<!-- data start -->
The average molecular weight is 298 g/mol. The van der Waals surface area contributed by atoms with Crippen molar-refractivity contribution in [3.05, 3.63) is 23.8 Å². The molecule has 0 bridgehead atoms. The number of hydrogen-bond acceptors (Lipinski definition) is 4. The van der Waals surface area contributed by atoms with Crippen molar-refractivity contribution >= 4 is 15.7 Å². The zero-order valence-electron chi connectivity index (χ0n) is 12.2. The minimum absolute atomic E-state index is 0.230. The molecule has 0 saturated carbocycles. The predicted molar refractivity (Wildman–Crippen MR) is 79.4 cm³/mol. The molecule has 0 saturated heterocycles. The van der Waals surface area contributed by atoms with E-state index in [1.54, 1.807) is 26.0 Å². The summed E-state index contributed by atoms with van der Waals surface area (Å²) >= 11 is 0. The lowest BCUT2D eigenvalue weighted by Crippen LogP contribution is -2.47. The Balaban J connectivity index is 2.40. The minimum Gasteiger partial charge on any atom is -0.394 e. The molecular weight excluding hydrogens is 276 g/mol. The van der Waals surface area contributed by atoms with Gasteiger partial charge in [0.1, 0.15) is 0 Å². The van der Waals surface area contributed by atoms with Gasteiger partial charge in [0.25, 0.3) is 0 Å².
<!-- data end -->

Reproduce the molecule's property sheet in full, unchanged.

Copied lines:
The average molecular weight is 298 g/mol. The van der Waals surface area contributed by atoms with Crippen molar-refractivity contribution in [3.05, 3.63) is 23.8 Å². The molecule has 0 bridgehead atoms. The number of hydrogen-bond acceptors (Lipinski definition) is 4. The van der Waals surface area contributed by atoms with Crippen molar-refractivity contribution >= 4 is 15.7 Å². The zero-order valence-electron chi connectivity index (χ0n) is 12.2. The minimum absolute atomic E-state index is 0.230. The molecule has 0 saturated carbocycles. The predicted molar refractivity (Wildman–Crippen MR) is 79.4 cm³/mol. The molecule has 0 saturated heterocycles. The van der Waals surface area contributed by atoms with E-state index in [1.54, 1.807) is 26.0 Å². The summed E-state index contributed by atoms with van der Waals surface area (Å²) >= 11 is 0. The lowest BCUT2D eigenvalue weighted by Crippen LogP contribution is -2.47. The Balaban J connectivity index is 2.40. The minimum Gasteiger partial charge on any atom is -0.394 e. The molecular weight excluding hydrogens is 276 g/mol. The van der Waals surface area contributed by atoms with Gasteiger partial charge in [0.1, 0.15) is 0 Å². The van der Waals surface area contributed by atoms with Gasteiger partial charge in [0.25, 0.3) is 0 Å².